Clips: the iTunes of Clipboard Managers?

by Bakari Chavanu Mar 15, 2010

I took advantage of the recent McHeist nanoBundle 2, dropping twenty bucks for possibly $260.00 worth of apps. A few apps in the bundle are ones I‘ll never use, but a few others such as Ripit, Clips, MacJournal, and RapidWeaver, made the package a huge savings.

Of all the downloads, I was most interested by Clips, since I copy text to the clipboard, for various purposes, at least several times a day. Clips could be called the iTunes of clippings, but it’s not nearly as polished as Apple‘s leading music player.

Taking text and graphic clippings beyond the clipboard, Clips stores and manages your clips in unique ways that similar clipping programs don’t. As you no doubt know, your Mac’s clipboard will only save the last text or graphic clipping that you made. When you copy a different piece of text or another graphic, the previous one gets deleted or replaced.

With most clipboard managers, you can retrieve up to 50 or more previous clippings. Some managers, like the now defunct, iClips, allow you to save clips to designated clipboards where they will remain until you delete them.

Clips contains these features and more. It includes multiple clipboards, but it also automatically generates and arranges copied items into application-specific and Spaces-specific clipboards. So all of your recent clippings you make in Safari or Mail can be retrieved on those clipboards.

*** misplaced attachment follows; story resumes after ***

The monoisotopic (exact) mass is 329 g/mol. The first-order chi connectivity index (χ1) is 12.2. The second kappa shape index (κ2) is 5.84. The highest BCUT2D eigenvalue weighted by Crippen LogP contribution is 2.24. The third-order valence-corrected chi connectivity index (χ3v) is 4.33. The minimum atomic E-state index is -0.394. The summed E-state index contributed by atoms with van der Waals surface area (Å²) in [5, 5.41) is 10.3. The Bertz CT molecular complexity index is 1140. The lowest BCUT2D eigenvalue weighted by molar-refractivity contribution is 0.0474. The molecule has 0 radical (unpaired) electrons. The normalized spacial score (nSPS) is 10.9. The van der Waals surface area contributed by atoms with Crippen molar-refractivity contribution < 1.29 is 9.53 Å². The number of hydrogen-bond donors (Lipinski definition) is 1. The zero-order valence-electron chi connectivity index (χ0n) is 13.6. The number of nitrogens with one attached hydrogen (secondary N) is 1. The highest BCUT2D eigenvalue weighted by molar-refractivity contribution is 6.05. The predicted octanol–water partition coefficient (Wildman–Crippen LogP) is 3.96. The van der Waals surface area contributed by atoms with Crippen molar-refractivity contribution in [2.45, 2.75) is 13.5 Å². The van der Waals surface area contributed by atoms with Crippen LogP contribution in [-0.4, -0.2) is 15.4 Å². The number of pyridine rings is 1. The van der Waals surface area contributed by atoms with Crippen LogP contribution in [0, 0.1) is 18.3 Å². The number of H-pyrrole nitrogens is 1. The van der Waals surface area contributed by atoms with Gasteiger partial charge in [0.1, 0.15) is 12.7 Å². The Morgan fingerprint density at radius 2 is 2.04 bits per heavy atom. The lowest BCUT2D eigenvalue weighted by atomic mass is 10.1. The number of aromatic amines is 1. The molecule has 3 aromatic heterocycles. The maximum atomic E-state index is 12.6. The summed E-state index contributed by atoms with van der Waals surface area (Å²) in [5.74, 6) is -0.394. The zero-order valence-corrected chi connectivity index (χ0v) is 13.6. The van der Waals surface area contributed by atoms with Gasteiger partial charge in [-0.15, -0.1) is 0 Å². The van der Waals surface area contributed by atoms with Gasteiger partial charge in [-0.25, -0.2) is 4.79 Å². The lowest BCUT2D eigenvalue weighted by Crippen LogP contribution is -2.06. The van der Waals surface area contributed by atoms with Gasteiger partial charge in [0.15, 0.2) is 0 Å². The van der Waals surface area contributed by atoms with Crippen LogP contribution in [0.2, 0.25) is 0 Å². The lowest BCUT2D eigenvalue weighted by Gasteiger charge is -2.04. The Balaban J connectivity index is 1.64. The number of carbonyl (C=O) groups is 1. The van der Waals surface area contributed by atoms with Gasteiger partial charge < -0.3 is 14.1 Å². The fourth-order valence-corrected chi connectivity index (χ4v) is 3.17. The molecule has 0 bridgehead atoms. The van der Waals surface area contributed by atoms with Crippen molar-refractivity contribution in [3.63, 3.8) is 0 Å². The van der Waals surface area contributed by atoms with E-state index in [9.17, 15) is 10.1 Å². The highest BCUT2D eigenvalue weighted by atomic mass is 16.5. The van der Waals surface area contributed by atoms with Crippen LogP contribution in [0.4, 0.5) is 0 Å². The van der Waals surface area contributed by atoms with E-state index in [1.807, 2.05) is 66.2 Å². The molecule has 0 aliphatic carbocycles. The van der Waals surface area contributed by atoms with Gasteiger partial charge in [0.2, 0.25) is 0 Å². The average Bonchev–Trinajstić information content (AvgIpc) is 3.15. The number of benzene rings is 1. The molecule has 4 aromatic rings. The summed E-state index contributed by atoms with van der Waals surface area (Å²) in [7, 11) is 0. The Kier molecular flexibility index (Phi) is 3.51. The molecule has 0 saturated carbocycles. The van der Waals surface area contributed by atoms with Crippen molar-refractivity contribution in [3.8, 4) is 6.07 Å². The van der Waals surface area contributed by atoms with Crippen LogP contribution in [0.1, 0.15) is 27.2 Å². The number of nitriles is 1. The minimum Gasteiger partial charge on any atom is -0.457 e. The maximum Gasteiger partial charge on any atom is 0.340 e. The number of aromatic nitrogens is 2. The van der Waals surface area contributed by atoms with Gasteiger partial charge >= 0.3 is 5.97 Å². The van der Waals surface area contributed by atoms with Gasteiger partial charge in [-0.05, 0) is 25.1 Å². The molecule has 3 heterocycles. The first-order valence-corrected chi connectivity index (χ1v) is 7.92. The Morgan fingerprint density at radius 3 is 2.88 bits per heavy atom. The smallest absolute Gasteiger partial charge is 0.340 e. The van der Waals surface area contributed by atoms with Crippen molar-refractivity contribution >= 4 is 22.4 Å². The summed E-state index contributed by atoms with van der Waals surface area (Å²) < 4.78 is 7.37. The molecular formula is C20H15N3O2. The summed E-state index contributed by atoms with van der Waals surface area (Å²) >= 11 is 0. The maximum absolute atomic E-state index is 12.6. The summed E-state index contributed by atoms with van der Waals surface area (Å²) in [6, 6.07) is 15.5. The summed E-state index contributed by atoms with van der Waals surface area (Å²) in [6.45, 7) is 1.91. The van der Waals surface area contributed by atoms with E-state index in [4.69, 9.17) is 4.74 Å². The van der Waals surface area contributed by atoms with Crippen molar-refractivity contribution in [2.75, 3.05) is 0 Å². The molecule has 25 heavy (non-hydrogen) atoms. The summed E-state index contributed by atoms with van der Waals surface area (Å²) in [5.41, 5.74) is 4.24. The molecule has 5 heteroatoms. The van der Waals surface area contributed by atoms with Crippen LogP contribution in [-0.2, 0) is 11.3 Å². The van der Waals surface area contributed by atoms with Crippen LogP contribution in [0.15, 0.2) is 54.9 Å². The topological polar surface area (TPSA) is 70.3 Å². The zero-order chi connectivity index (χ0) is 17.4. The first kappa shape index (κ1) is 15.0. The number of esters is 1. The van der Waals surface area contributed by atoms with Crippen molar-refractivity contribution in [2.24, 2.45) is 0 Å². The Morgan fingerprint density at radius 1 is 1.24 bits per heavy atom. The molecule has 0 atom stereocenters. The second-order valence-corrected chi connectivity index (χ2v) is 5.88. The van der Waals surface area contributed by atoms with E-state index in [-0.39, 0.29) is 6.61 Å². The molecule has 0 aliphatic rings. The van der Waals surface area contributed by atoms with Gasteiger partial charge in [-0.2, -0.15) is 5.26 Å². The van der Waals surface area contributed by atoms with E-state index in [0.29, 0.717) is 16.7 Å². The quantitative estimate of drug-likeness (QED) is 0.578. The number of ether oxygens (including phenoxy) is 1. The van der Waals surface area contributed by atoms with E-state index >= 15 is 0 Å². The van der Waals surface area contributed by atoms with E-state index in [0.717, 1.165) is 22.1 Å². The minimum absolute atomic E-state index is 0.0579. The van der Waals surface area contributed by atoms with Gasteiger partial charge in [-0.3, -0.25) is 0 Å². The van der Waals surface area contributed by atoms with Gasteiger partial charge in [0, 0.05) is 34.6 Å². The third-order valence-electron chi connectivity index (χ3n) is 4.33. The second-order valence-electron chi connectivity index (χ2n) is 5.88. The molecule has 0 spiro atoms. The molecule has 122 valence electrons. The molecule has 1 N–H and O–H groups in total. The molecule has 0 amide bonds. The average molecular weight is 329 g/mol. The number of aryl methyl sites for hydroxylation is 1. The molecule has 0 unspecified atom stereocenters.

In addition to the regular clipboards/folders that you can create, Clips is unique among clipboard managers for incorporating smart folder technology, or in this case smart clipboards. I thought this feature would be awesome, but the parameters for smart clippings are inadequate for making useful smart clipboards. For example, there’s a date rule for smart clipboards, but the rules are specific, instead of days specific. You can‘t make a rule to save only the last clips created in the last day or last two days. It has to be a specific date. You also can’t edit smart clipboards once they’re created. You have to delete the folder and start over. The entire  feature needs to be worked and improved.

Despite the shortcomings of the smart clipboards, there’s a useful feature for heavy clipboard users called Shortcuts. It enables you to paste up to the five more recent copied items using shortcut keystrokes. So you can copy up to five items in one application and then use your shortcuts to paste those items into another application. That’s a nice little time saver. But note, the shortcuts paste in reverse order of the copied clips.

You can also drag and drop clippings into one of three of Clips' displays—the organizer, the panel, or the board. The organizer looks like the Finder with a sidebar of folders and applications. You can also access clipboards from the menubar, as well as from a panel that slides in and out of a designated side of your desktop. Each of these browsers can be turned off, for you might find the elaborate clippings panel distracting to your workflow.

Lastly, the biggest problem with this application is that it retains duplicate copies of the same clippings. I currently use Butler for my main clipboard and it’s smart enough to not retain a duplicated piece of text.

Overall, Clips is a good idea for writers, designers, maybe developers, and others who need to keep track of snippets of text and graphics, but for now it’s not polished. I look forward to enhancements and fixes in future updates.


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